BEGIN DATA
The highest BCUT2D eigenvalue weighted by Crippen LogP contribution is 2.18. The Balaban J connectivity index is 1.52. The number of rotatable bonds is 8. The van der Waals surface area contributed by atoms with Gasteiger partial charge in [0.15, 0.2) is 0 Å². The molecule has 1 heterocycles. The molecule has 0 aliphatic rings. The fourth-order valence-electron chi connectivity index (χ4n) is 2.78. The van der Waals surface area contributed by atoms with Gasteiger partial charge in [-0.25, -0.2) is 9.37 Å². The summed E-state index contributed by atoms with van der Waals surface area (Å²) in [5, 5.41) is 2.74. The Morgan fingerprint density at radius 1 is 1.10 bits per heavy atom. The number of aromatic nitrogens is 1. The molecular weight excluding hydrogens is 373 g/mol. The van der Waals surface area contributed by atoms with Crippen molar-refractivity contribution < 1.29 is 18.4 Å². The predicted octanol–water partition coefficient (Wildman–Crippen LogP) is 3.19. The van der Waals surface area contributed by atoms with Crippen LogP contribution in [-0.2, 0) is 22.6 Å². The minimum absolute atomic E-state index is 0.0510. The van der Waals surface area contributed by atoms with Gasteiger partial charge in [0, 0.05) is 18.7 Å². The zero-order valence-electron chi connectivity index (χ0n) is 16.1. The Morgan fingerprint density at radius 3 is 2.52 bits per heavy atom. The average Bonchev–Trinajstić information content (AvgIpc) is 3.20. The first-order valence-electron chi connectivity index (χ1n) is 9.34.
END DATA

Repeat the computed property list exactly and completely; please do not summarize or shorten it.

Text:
The highest BCUT2D eigenvalue weighted by Crippen LogP contribution is 2.18. The Balaban J connectivity index is 1.52. The number of rotatable bonds is 8. The van der Waals surface area contributed by atoms with Gasteiger partial charge in [0.15, 0.2) is 0 Å². The molecule has 1 heterocycles. The molecule has 0 aliphatic rings. The fourth-order valence-electron chi connectivity index (χ4n) is 2.78. The van der Waals surface area contributed by atoms with Gasteiger partial charge in [-0.25, -0.2) is 9.37 Å². The summed E-state index contributed by atoms with van der Waals surface area (Å²) in [5, 5.41) is 2.74. The Morgan fingerprint density at radius 1 is 1.10 bits per heavy atom. The number of aromatic nitrogens is 1. The molecular weight excluding hydrogens is 373 g/mol. The van der Waals surface area contributed by atoms with Crippen molar-refractivity contribution < 1.29 is 18.4 Å². The predicted octanol–water partition coefficient (Wildman–Crippen LogP) is 3.19. The van der Waals surface area contributed by atoms with Crippen LogP contribution in [-0.2, 0) is 22.6 Å². The minimum absolute atomic E-state index is 0.0510. The van der Waals surface area contributed by atoms with Gasteiger partial charge in [0, 0.05) is 18.7 Å². The zero-order valence-electron chi connectivity index (χ0n) is 16.1. The Morgan fingerprint density at radius 3 is 2.52 bits per heavy atom. The average Bonchev–Trinajstić information content (AvgIpc) is 3.20. The first-order valence-electron chi connectivity index (χ1n) is 9.34.